SCMs such as fly ash and slag are widely available in the region, making mix design a priority in reducing embodied carbon. Many manufacturers also have carbon injection capabilities, a technology that improves concrete strength and sequesters carbon in the concrete. Our research revealed that manufacturers in Southeastern states perform better than the U.S. average in terms of reported global warming potential—landing in a similar ballpark to European concrete manufacturers. 

The circular economy of steel 

Steel is another carbon-intensive material that is virtually unavoidable in structural assemblies. Mining raw iron ore is destructive to the environment and surrounding communities, and melting the ore in a basic oxygen furnace (BOF) to produce steel requires high temperatures only achievable by burning fossil fuels.  

The strength of steel lies in its ability to be continuously recycled without degrading its functional properties. Electric arc furnaces (EAF), which do not have the capacity to process raw iron ore, melt iron and steel scrap into new steel with high recycled content. Because these furnaces are powered by electrodes, they can also use renewable energy sources. 

The U.S. has the largest ratio of EAF to BOF factories out of the major global steel producers, so buying domestic or local steel tackles the embodied carbon problem on two fronts—from the perspective of reducing emissions from transport and by increasing recycled content. 

Despite ready access to steel with high recycled content, carbon footprints can vary widely between facilities, even under one regional manufacturer. For example, Nucor Berkeley, located in South Carolina, has nearly double the reported global warming potential as Nucor Yamato Steel in Arkansas. When determining a facility to buy from, it is essential to obtain facility-specific EPDs.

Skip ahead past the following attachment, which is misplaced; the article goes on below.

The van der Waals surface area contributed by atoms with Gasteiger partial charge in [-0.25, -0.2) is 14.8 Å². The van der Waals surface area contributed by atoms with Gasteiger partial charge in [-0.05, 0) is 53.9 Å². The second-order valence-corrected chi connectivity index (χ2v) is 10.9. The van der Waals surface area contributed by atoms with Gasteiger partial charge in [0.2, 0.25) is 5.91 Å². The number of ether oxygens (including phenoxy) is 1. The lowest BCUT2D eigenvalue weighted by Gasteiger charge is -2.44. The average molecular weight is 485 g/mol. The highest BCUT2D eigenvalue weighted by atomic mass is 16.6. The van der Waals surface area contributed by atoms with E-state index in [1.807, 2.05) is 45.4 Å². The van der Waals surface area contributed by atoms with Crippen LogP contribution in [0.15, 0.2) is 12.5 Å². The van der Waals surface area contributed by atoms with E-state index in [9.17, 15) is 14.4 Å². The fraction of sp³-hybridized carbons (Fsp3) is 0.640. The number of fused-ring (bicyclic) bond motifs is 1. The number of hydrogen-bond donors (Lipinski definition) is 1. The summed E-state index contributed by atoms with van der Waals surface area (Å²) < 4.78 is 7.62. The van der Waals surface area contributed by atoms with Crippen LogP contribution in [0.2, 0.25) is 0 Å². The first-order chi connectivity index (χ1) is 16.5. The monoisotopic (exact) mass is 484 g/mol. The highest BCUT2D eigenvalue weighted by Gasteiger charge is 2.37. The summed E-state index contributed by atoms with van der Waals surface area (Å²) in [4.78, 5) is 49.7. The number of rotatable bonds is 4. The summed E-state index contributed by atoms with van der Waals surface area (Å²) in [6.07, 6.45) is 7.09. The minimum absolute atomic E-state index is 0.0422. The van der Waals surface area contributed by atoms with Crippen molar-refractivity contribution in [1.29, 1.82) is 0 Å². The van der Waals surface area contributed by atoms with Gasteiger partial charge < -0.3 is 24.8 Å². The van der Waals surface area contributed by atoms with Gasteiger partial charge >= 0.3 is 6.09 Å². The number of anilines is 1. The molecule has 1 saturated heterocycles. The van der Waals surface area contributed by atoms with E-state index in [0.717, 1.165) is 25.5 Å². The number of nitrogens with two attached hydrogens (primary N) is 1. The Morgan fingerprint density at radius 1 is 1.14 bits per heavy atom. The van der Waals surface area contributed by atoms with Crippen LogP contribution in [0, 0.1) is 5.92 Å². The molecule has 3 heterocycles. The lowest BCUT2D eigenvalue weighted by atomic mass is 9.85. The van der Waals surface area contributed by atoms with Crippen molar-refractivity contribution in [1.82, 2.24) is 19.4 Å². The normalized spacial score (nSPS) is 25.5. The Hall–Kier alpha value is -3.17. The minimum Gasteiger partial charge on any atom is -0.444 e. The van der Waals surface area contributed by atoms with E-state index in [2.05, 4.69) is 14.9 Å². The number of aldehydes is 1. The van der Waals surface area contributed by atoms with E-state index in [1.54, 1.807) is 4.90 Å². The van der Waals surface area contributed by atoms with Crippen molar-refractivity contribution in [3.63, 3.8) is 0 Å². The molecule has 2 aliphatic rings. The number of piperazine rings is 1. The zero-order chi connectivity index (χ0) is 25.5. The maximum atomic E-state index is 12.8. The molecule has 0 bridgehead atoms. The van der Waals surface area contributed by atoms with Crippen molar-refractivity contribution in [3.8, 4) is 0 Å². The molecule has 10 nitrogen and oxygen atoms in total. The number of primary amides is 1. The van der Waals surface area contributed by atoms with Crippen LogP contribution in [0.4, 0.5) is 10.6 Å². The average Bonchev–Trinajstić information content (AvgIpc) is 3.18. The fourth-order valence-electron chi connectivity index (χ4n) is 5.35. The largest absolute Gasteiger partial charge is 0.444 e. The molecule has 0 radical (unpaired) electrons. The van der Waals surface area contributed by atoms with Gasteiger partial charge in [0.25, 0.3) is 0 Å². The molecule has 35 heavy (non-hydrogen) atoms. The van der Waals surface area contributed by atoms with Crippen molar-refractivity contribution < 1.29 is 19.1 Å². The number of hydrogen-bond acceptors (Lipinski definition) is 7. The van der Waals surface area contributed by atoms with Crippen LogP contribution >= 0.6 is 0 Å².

A caveat of EAF facilities is that they often lack the capacity to manufacture cold-formed shapes, so products such as light gauge steel framing and steel decking tend to have lower recycled content and, therefore, higher embodied carbon. 

Mass timber on the rise 

Mass timber construction has seen a surge in popularity in recent years, not only for its aesthetic and biophilic qualities but for its relatively low carbon footprint. In this enthusiasm, we must be aware that mass timber can have just as much embodied carbon as concrete or steel based on how source forests are managed. Forestry practices, overlooked in transparency documentation, such as EPDs, are linked to embodied carbon because they determine how much forest is left over to continue sequestering carbon after a timber harvest. To provide more transparency on this topic, the Forest Stewardship Council (FSC) certifies companies that promote healthy forest practices to its strict standards. 

Image courtesy, Forest Stewardship Council.

Compiling region-specific data on mass timber manufacturers was a priority during the research process, as the Southeast U.S. has some catching up to do with the Pacific Northwest and Europe regarding the supply system and knowledge base. 

However, there is encouraging growth in the mass timber industry on the East Coast. The number of fabricators in the area has nearly doubled in just the past four years, though many will still have to rely on nonlocal wood early on. 

So, how do we ensure that the mass timber products we procure are locally and sustainably sourced?  

  • Getting an idea of where the wood was harvested is simpler than tracking down elusive supply chains—the species of wood used is often enough information to determine where it might grow. A good rule of thumb is to order products made from Southern Yellow Pine, which is native to the Southeast, as opposed to Douglas Fir, which grows primarily on the West Coast. 
  • Finding sustainably forested timber products is trickier, as the mass timber industry in the region is not yet robust enough for FSC certified glulam and CLT products to be commonplace. However, manufacturers may be certified by less prescriptive standards such as the Sustainable Forestry Initiative (SFI) and the Programme for the Endorsement of Forest Certification (PEFC), now accepted by both LEED and Green Globes. 


Erisa Harris is a Sustainabilty Research Student at Clark Nexsen for the summer of 2023, focusing on materials research.


Adam Torrey, AIA, LFA, LEED AP BD+C, WELL AP, works across disciplines to bring analysis-driven perspectives to human-centered environments. He integrates passive and active sustainable design strategies, striving to combine design excellence with environmental performance. Adam leads Clark Nexsen's Embodied Carbon research team and currently serves on the AIA North Carolina COTE Leadership Group. To speak with Adam, please email or call 757.455.5800.